The research is based on earlier work from the Chien lab that developed the production of purified HVPs and later scaled up by Procella.2 Further investigations are now ongoing to be able to bring this approach towards the clinic including chemistry, manufacturing and controls (CMC) and toxicology studies. The aim is to start clinical studies within the next two years.

An accompanying Nature Cell Biology News & Views article provides an objective overview of the research.3


Heart failure
During a heart attack, up to 1 billion heart muscle cells, called cardiomyocytes, may die as a result of reduced blood supply,4 thereby being irreversibly damaged due to their inability to regenerate.5 Damaged cells are replaced by fibrotic scar tissue,6 which is made up of connective tissue, thus increases the rigidity of the heart muscle, reduces its contractile capacity and so can lead to a decline in optimal functioning.5 This can lead to debilitating and often fatal heart failure.4

AstraZeneca in CVRM
Cardiovascular, Renal and Metabolism (CVRM), part of BioPharmaceuticals, forms one of AstraZeneca’s three therapy areas and is a key growth driver for the Company. By following the science to understand more clearly the underlying links between the heart, kidneys and metabolism, AstraZeneca is investing in a portfolio of medicines for organ protection and improved outcomes by slowing disease progression, reducing risks and tackling co-morbidities. The Company’s ambition is to modify or halt the natural course of CVRM diseases and potentially regenerate organs and restore function, by continuing to deliver transformative science that improves treatment practices and cardiovascular health for millions of patients worldwide.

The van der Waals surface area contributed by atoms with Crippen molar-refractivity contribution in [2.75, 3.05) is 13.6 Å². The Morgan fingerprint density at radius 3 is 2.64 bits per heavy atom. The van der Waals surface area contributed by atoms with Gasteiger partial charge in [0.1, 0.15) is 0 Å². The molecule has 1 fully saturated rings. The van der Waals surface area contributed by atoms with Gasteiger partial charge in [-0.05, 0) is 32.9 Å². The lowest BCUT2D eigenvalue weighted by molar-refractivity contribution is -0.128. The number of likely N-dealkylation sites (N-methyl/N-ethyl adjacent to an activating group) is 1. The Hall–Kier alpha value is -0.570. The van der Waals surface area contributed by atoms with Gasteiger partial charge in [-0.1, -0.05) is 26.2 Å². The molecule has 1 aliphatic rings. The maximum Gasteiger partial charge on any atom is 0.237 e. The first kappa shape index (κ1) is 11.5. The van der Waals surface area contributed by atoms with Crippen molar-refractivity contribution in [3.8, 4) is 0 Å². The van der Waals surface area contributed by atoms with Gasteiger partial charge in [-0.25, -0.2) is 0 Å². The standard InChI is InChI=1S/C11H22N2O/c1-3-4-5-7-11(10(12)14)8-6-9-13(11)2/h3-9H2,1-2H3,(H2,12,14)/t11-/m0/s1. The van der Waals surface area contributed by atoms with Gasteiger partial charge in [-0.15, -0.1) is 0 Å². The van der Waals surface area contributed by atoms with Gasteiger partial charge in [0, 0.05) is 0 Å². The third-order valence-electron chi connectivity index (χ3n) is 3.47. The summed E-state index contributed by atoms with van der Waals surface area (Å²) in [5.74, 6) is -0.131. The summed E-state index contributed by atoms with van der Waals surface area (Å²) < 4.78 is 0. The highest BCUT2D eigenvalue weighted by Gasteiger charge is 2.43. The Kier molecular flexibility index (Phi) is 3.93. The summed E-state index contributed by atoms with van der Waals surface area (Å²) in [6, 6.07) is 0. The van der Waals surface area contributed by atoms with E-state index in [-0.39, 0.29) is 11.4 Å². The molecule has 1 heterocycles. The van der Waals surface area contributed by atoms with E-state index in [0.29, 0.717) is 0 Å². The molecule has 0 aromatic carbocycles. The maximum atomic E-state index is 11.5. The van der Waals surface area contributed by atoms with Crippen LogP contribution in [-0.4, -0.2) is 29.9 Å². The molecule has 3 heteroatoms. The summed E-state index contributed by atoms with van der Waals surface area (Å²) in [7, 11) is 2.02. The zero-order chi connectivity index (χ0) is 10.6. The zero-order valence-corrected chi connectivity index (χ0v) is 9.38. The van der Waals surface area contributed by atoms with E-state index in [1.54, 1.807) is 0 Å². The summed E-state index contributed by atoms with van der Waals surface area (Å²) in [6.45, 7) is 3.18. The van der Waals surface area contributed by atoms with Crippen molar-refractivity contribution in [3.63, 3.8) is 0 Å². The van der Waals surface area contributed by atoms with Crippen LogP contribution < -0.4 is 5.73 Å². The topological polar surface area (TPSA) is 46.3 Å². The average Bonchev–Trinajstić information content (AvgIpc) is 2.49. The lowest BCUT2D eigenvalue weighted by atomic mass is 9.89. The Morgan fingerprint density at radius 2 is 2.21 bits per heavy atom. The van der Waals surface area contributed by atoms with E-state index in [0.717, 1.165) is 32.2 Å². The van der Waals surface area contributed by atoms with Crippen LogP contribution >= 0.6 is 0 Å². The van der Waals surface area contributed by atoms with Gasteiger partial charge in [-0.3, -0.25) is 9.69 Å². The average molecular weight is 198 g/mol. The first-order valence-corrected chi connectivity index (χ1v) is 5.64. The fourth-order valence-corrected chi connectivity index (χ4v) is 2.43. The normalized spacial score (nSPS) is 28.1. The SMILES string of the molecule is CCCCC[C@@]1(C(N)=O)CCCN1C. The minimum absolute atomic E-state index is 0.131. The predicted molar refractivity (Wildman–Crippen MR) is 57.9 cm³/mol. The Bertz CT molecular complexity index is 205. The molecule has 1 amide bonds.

AstraZeneca (LSE/STO/Nasdaq: AZN) is a global, science-led biopharmaceutical company that focuses on the discovery, development, and commercialisation of prescription medicines in Oncology, Rare Diseases, and BioPharmaceuticals, including Cardiovascular, Renal & Metabolism, and Respiratory & Immunology. Based in Cambridge, UK, AstraZeneca operates in over 100 countries and its innovative medicines are used by millions of patients worldwide. Please visit and follow the Company on Twitter @AstraZeneca.

1.     Poch C et al. Migratory and anti-fibrotic programs define the regenerative potential of human cardiac progenitors. Nat. Cell Biol. 2022;
2.     Foo KS, Lehtinen ML, Leung CY, et al. Human ISL1+ Ventricular Progenitors Self-Assemble into an In Vivo Functional Heart Patch and Preserve Cardiac Function Post Infarction. Mol Ther. 2018 Jul5; 26(7):1644-1659.
3.     Timmer LT and van Rooij E. Human ventricular progenitor cells as regenerative cell therapy. Nature News and Views. 2002.
4.     Shadrin IY et al. Cardiopatch platform enables maturation and scale-up of human pluripotent stem cell-derived engineered heart tissues. Nat Commun. 2017;28;8(1):1825.
5.     Travers JG, Kamal FA, Robbins J, et al. Cardiac Fibrosis: The Fibroblast Awakens. Circ Res. 2016;118(6):1021-1040.
6.     Isomi M, Sadahiro T, Yamakawa H, et al. Overexpression of Gata4, Mef2c, and Tbx5 Generates Induced Cardiomyocytes Via Direct Reprogramming and Rare Fusion in the Heart. Circulation. 2021; 143(21): 2123.


  • Corporate and financial